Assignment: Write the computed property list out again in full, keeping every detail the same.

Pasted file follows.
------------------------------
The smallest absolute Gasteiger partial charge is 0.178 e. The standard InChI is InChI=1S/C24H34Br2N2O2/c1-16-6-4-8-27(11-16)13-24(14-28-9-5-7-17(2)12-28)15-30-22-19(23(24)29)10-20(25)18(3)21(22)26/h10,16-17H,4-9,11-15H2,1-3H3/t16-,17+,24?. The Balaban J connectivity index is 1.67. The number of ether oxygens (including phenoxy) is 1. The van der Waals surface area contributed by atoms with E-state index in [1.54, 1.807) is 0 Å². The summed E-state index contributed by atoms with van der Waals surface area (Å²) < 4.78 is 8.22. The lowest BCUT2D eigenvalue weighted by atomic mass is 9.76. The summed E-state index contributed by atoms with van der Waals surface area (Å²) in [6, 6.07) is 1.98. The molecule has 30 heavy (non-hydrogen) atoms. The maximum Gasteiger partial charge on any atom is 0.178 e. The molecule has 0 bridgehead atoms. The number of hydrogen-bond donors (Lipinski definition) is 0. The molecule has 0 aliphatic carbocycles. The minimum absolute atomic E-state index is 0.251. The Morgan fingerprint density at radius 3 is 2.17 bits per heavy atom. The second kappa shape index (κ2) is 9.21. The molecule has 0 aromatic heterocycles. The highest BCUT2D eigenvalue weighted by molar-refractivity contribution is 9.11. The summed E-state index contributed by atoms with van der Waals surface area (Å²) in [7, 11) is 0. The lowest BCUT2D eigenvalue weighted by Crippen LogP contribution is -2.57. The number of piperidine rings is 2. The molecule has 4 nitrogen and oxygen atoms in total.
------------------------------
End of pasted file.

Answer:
The smallest absolute Gasteiger partial charge is 0.178 e. The standard InChI is InChI=1S/C24H34Br2N2O2/c1-16-6-4-8-27(11-16)13-24(14-28-9-5-7-17(2)12-28)15-30-22-19(23(24)29)10-20(25)18(3)21(22)26/h10,16-17H,4-9,11-15H2,1-3H3/t16-,17+,24?. The Balaban J connectivity index is 1.67. The number of ether oxygens (including phenoxy) is 1. The van der Waals surface area contributed by atoms with E-state index in [1.54, 1.807) is 0 Å². The summed E-state index contributed by atoms with van der Waals surface area (Å²) < 4.78 is 8.22. The lowest BCUT2D eigenvalue weighted by atomic mass is 9.76. The summed E-state index contributed by atoms with van der Waals surface area (Å²) in [6, 6.07) is 1.98. The molecule has 30 heavy (non-hydrogen) atoms. The maximum Gasteiger partial charge on any atom is 0.178 e. The molecule has 0 bridgehead atoms. The number of hydrogen-bond donors (Lipinski definition) is 0. The molecule has 0 aliphatic carbocycles. The minimum absolute atomic E-state index is 0.251. The Morgan fingerprint density at radius 3 is 2.17 bits per heavy atom. The second kappa shape index (κ2) is 9.21. The molecule has 0 aromatic heterocycles. The highest BCUT2D eigenvalue weighted by molar-refractivity contribution is 9.11. The summed E-state index contributed by atoms with van der Waals surface area (Å²) in [7, 11) is 0. The lowest BCUT2D eigenvalue weighted by Crippen LogP contribution is -2.57. The number of piperidine rings is 2. The molecule has 4 nitrogen and oxygen atoms in total.